NASA, along with satellite data, have confirmed that the explosion heard in Pittsburgh over the weekend was from a meteor. A meteorologist from the National Weather Service said that on Saturday around 11:30 a.m., a meteor “fell through” the atmosphere. It exploded with the energy of almost 30 tons of TNT. Not only did Pittsburgh residents hear a very loud boom, but they also felt the ground shake. Some people even compared it to the sound of a house exploding. It was unexpected, to say the least.
When meteors explode in the atmosphere they’re called bolides. They’re also extremely bright. So bright, that if it wasn’t cloudy over Pittsburgh that day, the meteor would’ve been easily visible. NASA says that it would’ve been roughly 100 times brighter than a full moon. Even though the normal human eye couldn’t see the fireball exploding relatively above their heads, satellites caught it. Data from the satellites show a flash that is consistent with that of an exploding meteor.
“A nearby infrasound station registered the blast wave from the meteor as it broke apart; the data enabled an estimate of the energy at 30 tons of TNT,” NASA reported on Facebook. The space authority estimates that the meteor was traveling at around 45,000 miles per hour. Based on that, they can also guess how big it was. Scientists think that it was around half a yard in diameter and weighed up to half a ton. The 911 operators for Allegheny County, P.A. received many calls about the startlingly loud noise. At least they really brought in the new year with a bang.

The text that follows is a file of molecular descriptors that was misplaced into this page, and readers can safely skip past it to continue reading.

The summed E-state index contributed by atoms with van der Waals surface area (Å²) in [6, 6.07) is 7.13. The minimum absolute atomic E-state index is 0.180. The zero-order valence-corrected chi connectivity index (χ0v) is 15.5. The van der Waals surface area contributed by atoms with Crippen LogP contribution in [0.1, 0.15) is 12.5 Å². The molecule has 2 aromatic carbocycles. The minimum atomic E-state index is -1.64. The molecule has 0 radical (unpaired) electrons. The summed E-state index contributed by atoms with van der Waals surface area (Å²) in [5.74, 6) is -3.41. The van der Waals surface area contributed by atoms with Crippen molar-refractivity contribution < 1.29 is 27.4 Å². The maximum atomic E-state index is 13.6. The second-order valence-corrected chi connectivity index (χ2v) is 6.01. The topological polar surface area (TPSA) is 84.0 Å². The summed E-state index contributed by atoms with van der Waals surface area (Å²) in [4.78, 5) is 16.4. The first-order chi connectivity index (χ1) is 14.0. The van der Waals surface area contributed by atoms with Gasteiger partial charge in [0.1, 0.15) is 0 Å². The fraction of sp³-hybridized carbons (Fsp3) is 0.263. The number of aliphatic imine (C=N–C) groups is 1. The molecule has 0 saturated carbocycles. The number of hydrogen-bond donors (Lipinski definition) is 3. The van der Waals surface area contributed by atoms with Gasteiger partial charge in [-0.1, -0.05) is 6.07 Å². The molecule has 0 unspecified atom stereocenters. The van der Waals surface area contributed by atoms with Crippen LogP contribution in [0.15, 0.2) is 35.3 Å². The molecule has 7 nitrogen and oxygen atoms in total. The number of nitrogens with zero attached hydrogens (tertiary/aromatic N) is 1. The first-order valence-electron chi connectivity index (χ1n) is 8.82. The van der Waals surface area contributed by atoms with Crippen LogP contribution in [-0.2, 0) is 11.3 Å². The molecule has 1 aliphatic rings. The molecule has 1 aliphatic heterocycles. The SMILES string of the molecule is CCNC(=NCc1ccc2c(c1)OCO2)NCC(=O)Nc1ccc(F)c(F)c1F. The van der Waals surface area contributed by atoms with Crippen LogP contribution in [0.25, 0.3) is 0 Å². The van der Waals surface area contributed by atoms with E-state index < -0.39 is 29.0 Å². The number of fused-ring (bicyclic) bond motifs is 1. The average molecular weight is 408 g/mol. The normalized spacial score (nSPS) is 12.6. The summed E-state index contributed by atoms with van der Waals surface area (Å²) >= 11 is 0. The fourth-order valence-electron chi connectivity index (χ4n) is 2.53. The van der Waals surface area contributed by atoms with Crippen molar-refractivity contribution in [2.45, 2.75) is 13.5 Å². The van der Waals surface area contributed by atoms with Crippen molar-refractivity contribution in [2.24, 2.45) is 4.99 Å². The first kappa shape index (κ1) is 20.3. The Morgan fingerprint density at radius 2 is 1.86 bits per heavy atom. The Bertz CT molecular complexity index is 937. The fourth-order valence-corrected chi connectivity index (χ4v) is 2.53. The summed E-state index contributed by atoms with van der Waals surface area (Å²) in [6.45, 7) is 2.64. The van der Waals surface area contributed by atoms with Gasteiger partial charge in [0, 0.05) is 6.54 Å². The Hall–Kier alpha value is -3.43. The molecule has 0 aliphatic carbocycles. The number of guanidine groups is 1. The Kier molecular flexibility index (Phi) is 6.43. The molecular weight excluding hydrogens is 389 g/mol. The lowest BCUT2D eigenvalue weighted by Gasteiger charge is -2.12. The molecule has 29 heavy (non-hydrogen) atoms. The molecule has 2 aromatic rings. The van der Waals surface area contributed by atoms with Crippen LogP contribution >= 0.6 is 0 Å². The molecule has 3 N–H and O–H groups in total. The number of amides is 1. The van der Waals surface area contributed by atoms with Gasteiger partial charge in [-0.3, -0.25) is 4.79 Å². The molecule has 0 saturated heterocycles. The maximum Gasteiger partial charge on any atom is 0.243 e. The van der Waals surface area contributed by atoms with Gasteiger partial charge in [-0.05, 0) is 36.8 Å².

This isn’t the first time a meteor has exploded in our atmosphere (and scared everyone in the process). In September of 2021, a similar event happened in Hardy County, West Virginia.
Multiple States Curious About Meteors Entering Atmosphere
Unfortunately, or maybe, fortunately, for the residents of Pittsburgh, it was too cloudy for them to see the astonishing meteor explode in the sky. However, multiple states in 2021 had the pleasure of watching meteors enter our atmosphere. In September, the American Meteor Society got over 150 reports of people seeing a fireball fly across the sky. The reports came from multiple states, including North Carolina, Virginia, and Maryland. The fireball in question was only going 30,000 miles an hour, which seems pretty slow compared to the bolide Pittsburgh experienced over the weekend.
It can be scary when things like this are seen, especially with no explanation. Thankfully, meteors usually pose no threat to us when they enter our atmosphere. They completely burn up or fall apart before they even reach Earth. Still though, if you don’t already know what’s happening, you might think aliens are finally visiting.